Now download Adobe AIR 2.5 SDK and install it in flash. I also downloaded Adobe Flash Professional CS5 Extension for AIR 2.5. Grab the Runtime.apk file from ‘runtimes à air à android à emulator’ folder and place it in to ‘Program Files à Android à android-sdk à platform-tools’ folder. Now in the command prompt type “adb install Runtime.apk”. This will put AIR on devices connected, so that your Flash application works on the device. Each time when you connect an Android device or create an emulator you need to type “adb install Runtime.apk” in the command prompt.

My Experiments in Publishing Android app from Flash:

I created a simple app in Flash to test on Android device. I changed the publish setting to Adobe AIR. Under deployment tab I created a certificate. You can key in any name and password for your Certificate. It really doesn’t matter. After publishing, you will get an .apk file of your app. I placed my .apk file in Program Files à Android à android-sdk à platform-tools’ folder and run “adb install appName.apk” from command prompt.  I tested my app in both emulator device (Android 2.2) and in Android device (Viewpad7 by Viewsonic). It was really cool.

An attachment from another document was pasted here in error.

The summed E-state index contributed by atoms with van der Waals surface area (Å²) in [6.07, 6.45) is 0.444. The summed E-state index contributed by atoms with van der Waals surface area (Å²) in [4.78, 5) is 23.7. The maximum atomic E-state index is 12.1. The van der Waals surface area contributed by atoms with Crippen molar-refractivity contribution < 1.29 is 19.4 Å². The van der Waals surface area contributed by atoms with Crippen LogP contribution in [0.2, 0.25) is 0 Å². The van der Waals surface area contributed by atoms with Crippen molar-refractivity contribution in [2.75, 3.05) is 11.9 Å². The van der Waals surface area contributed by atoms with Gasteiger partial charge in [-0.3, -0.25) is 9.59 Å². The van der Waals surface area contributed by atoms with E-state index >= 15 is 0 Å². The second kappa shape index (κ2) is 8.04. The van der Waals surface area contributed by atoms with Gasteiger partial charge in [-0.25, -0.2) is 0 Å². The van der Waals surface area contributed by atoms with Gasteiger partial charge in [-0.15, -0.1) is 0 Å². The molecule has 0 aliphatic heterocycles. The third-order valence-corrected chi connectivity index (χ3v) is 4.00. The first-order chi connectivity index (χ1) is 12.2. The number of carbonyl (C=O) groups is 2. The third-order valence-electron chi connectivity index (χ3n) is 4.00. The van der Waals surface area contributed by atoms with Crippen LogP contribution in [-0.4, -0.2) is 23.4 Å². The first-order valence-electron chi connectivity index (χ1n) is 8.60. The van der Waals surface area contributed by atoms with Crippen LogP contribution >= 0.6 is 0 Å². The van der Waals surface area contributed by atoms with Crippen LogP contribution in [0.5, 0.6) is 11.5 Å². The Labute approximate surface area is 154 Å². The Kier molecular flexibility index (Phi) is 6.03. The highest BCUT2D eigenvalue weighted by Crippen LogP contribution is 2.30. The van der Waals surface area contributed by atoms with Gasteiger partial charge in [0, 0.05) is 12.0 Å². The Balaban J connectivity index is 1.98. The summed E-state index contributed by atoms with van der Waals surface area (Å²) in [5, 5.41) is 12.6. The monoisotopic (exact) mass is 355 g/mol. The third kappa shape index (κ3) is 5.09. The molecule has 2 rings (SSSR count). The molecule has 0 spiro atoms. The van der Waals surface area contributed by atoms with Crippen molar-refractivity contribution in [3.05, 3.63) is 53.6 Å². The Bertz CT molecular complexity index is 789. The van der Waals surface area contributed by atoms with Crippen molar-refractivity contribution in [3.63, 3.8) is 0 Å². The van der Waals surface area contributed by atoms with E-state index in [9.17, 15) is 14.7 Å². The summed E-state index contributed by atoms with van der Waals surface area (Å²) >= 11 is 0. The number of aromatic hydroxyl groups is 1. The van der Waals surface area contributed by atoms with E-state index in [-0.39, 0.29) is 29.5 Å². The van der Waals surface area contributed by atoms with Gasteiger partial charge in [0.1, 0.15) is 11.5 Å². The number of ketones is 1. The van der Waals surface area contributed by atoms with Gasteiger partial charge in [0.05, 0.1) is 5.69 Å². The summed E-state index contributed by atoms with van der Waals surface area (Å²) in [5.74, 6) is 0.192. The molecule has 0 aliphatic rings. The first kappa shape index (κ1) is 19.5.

Links for help:

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Packager for iPhone – a Flash CS5 feature:

The Packager for iPhone is a feature of Adobe Flash Professional CS5, which offers Flash Developers to use Action Script 3.0 to deliver iOS applications for devices like iPhone, iPad, iPod etc. Flash CS5 has the ability to publish Flash application iOS. As a part of our course, prof. Dan Zen introduced us to this technology and with his help I developed some games for iOS using Flash. This was really a mind blowing experience.

Few words about becoming an iPhone Developer: